#No DAPL Updates: Religious Communities Respond; A History of Pipeline Spills; Map of Rejected DAPL Route, and More

This blog offers a map of the current and rejected Dakota Access pipeline routes, and an article with a map of pipeline spills. It updates actions by Christian religious leaders who went to North Dakota to support the Standing Rock Nation in its opposition to the Dakota Access Pipeline. Read on. Continue reading

1 in 2 Native Americans in MN are Jobless; This Day in History: The Code of Indian Offenses

According to a blog by the American Indian OIC, half of Native Americans living in Minnesota are jobless. According to the blog:

  • The median household income for American Indian families in the state of Minnesota is $32,000. (Incidentally, the established Federal Poverty Line is a household income of $24,250 for a family of four.)
  • The unemployment rate for the American Indian population of Minnesota is 10.8%- nearly three times that of Minnesota’s overall unemployment rate.
  • 40.8% of our population is considered to be “not in the labor force” – and therefore not tabulated in the employment data because they are jobless and are not currently looking for work.

For the full blog, click here.

This Day in History: The Code of Indian Offenses

On December 2, 1882, Interior Secretary Henry M. Teller, wrote a letter calling attention to the “great hindrance” of Indian customs to the progress of assimilation.

The letter opens:

I desire to call your attention to what I regard as a great hindrance to the civilization of the Indians, viz, the continuance of the old heathenish dances, such as the sun-dance, scalp-dance, & c. These dances, or feasts, as they are sometimes called, ought, in my judgment, to be discontinued, and if the Indians now supported by the Government are not willing to discontinue them, the agents should be instructed to compel such discontinuance.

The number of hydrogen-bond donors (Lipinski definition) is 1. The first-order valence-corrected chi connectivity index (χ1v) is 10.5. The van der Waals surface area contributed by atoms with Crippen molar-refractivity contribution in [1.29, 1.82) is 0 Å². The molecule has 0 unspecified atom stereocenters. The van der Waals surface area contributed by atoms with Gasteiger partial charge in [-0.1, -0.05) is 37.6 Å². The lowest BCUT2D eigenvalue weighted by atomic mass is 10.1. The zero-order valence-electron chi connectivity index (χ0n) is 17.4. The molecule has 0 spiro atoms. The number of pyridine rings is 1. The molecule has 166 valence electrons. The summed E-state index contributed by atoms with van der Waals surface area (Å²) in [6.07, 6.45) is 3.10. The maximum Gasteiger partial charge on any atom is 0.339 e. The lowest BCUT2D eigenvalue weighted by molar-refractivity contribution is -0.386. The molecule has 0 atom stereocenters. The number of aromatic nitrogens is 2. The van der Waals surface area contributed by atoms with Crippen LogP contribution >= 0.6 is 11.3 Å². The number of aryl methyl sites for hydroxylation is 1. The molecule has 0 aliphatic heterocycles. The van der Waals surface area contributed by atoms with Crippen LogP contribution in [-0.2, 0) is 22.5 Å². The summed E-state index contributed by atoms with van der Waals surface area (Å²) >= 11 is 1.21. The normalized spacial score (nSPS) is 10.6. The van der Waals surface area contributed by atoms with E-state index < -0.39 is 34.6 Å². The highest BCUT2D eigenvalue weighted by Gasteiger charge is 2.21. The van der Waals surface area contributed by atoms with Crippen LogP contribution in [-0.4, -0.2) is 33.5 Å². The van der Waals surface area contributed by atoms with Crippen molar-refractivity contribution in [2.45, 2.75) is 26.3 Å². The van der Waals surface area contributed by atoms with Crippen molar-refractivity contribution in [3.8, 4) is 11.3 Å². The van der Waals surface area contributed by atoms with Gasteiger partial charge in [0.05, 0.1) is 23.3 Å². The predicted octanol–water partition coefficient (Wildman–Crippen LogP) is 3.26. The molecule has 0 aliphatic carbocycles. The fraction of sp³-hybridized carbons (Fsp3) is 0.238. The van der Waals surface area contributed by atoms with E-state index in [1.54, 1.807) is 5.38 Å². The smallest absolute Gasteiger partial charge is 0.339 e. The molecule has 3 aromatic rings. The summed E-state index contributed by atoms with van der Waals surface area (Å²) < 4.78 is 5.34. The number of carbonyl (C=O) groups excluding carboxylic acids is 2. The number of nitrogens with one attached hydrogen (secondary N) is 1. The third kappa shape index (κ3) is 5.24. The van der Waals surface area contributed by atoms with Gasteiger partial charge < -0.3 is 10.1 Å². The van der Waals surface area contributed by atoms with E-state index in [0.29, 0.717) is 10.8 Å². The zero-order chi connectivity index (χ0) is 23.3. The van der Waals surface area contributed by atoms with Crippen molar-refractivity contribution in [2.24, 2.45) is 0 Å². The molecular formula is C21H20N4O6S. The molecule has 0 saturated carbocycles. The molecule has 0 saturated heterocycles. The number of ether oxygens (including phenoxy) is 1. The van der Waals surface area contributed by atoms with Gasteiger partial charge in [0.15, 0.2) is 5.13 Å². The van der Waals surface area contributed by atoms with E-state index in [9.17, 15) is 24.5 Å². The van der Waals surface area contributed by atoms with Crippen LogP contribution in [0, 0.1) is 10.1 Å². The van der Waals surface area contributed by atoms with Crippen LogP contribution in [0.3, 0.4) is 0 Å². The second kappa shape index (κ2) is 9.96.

The result of the letter was the Code of Indian Offenses of 1883, which outlined the procedure for suppressing “evil practices.” A Court of Indian Offenses was to be established at each Indian agency. The Court would serve as judges to punish offenders. Outlawed behavior included participation in traditional dances and feasts, polygamy, reciprocal gift giving and funeral practices, and intoxication or sale of liquor. Also prohibited were “medicine men” who “use any of the arts of the conjurer to prevent the Indians from abandoning their heathenish rites and customs.” Penalties included up to 90 days imprisonment and loss of government-provided rations for up to 30 days. Five Civilized Tribes were exempt from the Code which remained in effect until 1933.

Robert Clinton, a professor at the Sandra Day O’Connor College of Law at Arizona State University, writes the following about the Code of Indian Offenses:

… the penalty prescribed by the Code of Indian Offenses for practicing traditional and customary ways often involved the denial of rations. Thus, the federal government’s message to tribal Indians in the late nineteenth century was crystal clear — abandon your traditional culture and comply with the Code of Indian Offenses or starve. The Code of Indian Offenses therefore was not an early criminal code for Indian Reservations, as it is sometimes portrayed, but, rather, the clearest evidence of a deliberate federal policy of ethnocide — the deliberate extermination of another culture.